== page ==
Many years ago, when my husband first opened an office in Iowa City, he furnished it as economically as possible with furnishings from a secondhand store. He found a nice wooden desk for his inner office, and some shelving. A set of heavy oak dining room chairs furnished the waiting room, and the walls had ample space for a number of my oil paintings– most of which were unframed but still looked better than bare walls.
One of his first clients happened to be a retired carpenter from my husband’s hometown and his wife who still operated a beauty shop in their home. When the couple made their first visit to get their taxes prepared, the wife was impressed with my paintings.
At least, I think that was what she meant when she told me, “I didn’t know you were an artist. When I saw all your paintings in the office and he said that you did them, I was appalled.”
The only definition of the word “appalled” that I was aware of was “shocked by something dreadful.” I gave her a weak smile and a murmured thank-you and resolved to consult my dictionary to see if there was some other definition of the word that meant “impressed or amazed”– even her claiming to have been merely surprised would have been better than being appalled. But, appalled means appalled, and not much else. I decided to assume she didn’t know what the word meant, and that she liked my paintings or she wouldn’t have gushed so enthusiastically.
Another friend of mine once said that he had been “repelling on a mountain,” which I strongly doubted, as he was a nice guy and I couldn’t imagine him being disgusting– on a mountain or anywhere else. I was pretty sure he had meant to say “rappelling,” as he was the athletic type and I knew he had, at one time, been a member of the Iowa Mountaineers. Well, there are other definitions of the word “repelling” and maybe he had meant that he had been fending off some threat of danger, but he wrote about the experience later and mentioned ropes and crampons, so I had to concede that he simply didn’t use the right word. This was the same friend who couldn’t understand why his computer insisted that the word for military forces on horseback should be capitalized. I didn’t either, my computer didn’t demand that I spell “cavalry” with a capital C. Until I reread his letter and realized he’d typed Calvary, the place where Christ was crucified, which is always capitalized. My dictionary does not insist on the capital C in the case where the word is meant to indicate any time of great suffering, but not the Crucifixion that it normally implies, so I guess my friend and his spell checker were both wrong.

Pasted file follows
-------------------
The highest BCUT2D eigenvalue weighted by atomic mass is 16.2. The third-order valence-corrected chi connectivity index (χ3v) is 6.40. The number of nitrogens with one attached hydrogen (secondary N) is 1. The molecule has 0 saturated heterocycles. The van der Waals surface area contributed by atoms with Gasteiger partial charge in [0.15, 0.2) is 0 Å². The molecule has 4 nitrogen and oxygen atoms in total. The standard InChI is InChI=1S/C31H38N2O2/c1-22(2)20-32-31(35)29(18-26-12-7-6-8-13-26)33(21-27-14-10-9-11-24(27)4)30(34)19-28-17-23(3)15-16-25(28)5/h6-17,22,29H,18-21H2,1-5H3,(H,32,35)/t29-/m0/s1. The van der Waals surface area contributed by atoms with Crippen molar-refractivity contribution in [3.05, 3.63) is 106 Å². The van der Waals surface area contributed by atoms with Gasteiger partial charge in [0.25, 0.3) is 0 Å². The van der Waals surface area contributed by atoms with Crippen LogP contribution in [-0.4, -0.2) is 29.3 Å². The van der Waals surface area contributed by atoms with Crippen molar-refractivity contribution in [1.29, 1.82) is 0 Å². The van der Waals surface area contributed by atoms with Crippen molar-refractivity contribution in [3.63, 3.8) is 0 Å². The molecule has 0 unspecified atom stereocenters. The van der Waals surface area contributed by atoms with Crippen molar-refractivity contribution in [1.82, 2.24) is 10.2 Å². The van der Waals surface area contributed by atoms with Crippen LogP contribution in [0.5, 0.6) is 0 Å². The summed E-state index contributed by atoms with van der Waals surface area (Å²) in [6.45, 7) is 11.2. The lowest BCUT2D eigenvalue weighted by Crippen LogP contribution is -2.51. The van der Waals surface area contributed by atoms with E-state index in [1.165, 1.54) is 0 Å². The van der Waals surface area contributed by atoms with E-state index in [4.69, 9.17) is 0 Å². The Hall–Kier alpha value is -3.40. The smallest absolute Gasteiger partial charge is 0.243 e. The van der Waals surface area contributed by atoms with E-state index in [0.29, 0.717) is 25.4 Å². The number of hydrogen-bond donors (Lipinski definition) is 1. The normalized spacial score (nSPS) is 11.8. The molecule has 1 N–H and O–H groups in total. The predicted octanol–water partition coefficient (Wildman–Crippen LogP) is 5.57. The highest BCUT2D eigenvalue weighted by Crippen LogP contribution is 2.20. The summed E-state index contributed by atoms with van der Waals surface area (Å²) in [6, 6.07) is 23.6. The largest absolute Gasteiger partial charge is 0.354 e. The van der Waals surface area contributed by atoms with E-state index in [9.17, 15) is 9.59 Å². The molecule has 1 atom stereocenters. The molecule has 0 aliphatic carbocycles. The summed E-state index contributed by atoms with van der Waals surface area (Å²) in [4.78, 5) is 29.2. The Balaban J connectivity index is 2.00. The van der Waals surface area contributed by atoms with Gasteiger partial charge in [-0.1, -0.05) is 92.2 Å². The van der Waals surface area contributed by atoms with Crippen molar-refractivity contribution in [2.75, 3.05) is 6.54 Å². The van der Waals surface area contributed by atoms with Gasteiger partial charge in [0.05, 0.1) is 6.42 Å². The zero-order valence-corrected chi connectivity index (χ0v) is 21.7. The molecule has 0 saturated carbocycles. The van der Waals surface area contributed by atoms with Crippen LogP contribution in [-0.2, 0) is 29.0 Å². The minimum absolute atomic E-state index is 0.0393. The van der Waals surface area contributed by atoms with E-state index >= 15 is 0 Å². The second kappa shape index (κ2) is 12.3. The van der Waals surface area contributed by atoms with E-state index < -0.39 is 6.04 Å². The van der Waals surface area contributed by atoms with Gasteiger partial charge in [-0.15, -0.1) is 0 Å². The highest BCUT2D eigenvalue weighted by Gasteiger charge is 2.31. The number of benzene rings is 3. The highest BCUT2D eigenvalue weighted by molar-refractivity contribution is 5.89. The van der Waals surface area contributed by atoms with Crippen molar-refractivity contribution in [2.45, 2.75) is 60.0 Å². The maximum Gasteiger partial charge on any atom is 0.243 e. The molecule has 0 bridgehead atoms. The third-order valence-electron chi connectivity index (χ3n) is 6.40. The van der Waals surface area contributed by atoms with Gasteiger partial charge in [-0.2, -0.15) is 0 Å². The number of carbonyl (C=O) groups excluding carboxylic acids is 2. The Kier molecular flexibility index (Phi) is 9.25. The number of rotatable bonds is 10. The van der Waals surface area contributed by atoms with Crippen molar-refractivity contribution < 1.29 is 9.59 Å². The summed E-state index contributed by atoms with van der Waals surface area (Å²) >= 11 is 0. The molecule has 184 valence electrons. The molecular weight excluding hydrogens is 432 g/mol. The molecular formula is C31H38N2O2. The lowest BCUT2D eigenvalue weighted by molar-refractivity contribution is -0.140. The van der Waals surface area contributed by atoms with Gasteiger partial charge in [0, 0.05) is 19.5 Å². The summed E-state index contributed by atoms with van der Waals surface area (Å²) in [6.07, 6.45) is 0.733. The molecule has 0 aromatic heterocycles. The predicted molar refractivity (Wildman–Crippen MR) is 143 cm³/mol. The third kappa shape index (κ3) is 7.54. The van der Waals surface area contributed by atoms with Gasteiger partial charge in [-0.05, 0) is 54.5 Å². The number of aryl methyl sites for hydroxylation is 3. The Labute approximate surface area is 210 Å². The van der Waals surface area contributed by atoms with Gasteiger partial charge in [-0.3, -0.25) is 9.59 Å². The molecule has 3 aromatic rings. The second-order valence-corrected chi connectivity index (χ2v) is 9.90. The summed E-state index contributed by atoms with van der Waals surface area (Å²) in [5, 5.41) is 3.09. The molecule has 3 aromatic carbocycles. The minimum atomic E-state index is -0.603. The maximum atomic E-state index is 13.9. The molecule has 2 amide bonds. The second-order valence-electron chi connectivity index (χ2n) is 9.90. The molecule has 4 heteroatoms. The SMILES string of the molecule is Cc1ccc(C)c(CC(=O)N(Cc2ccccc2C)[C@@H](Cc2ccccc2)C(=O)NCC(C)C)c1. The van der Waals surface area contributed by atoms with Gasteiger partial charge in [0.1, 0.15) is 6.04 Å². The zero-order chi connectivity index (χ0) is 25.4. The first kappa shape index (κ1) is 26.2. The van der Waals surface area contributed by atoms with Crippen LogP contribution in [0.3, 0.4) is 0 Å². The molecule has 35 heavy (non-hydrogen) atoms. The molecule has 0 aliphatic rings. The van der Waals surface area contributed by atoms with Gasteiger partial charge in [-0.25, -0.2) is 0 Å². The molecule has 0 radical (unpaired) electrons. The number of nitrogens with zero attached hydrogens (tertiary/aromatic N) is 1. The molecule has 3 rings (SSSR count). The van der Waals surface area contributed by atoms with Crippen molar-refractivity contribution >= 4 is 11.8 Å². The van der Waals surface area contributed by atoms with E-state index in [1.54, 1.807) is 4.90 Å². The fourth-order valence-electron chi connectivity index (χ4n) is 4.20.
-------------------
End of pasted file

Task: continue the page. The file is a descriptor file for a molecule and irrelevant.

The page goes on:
Some of the little glitches I notice in people’s use– or misuse– of our language are the result of childhood errors in understanding or pronunciation. Such as the guy who could never pronounce the word “aluminum” correctly, so naturally, he can’t spell it right either and it comes out “alunium” and his spell checker won’t accept that, so he ends up writing “metal” or “light-weight metal” instead. He has trouble with the name of that famous Strauss composition, as well, and still insists that it is “The Blue Daniel Waltz.” For some reason, several people I’ve known (not all of them children) have had trouble with the word “spaghetti” and it comes out as “pasghetti.” I’ve never understood why these people can pronounce other sp words with no problem– ”speak, space, spice, spark,” and many more roll fluently off their tongues, but they still eat pasghetti and meat balls in Italian restaurants. And, to this day, my sister still calls those delectable woodland fungi “mushroons.”
Then there are always those childhood mispronunciations that we mothers cherish and write in the baby books because they are so charming. The little boy who, once potty-trained and graduated to undergarments “just like Daddy’s” shows off his “wonder-wear” for the benefit of his admiring grandparents. There’s the pincushion that becomes a “cush-pushin” and immediately takes on an entirely different character as the result of the renaming. Treated to the same children’s magic, an ordinary windowsill, enjoys a whole new identity as a “cinderwell.” Maybe part of the magic is the familiarity of the word “cinder,” as in Cinderella, a character that few children ever connect with the idea that she spent a good deal of time sweeping the ashes from the fireplaces at the behest of her stepmother. Because of that much-loved fairytale, the word “cinder” is transformed from the lowly waste material left after a fire into something having to do with princes, golden coaches, and fairy godmothers. Sometimes, it seems, the wrong word can say more than the intended one.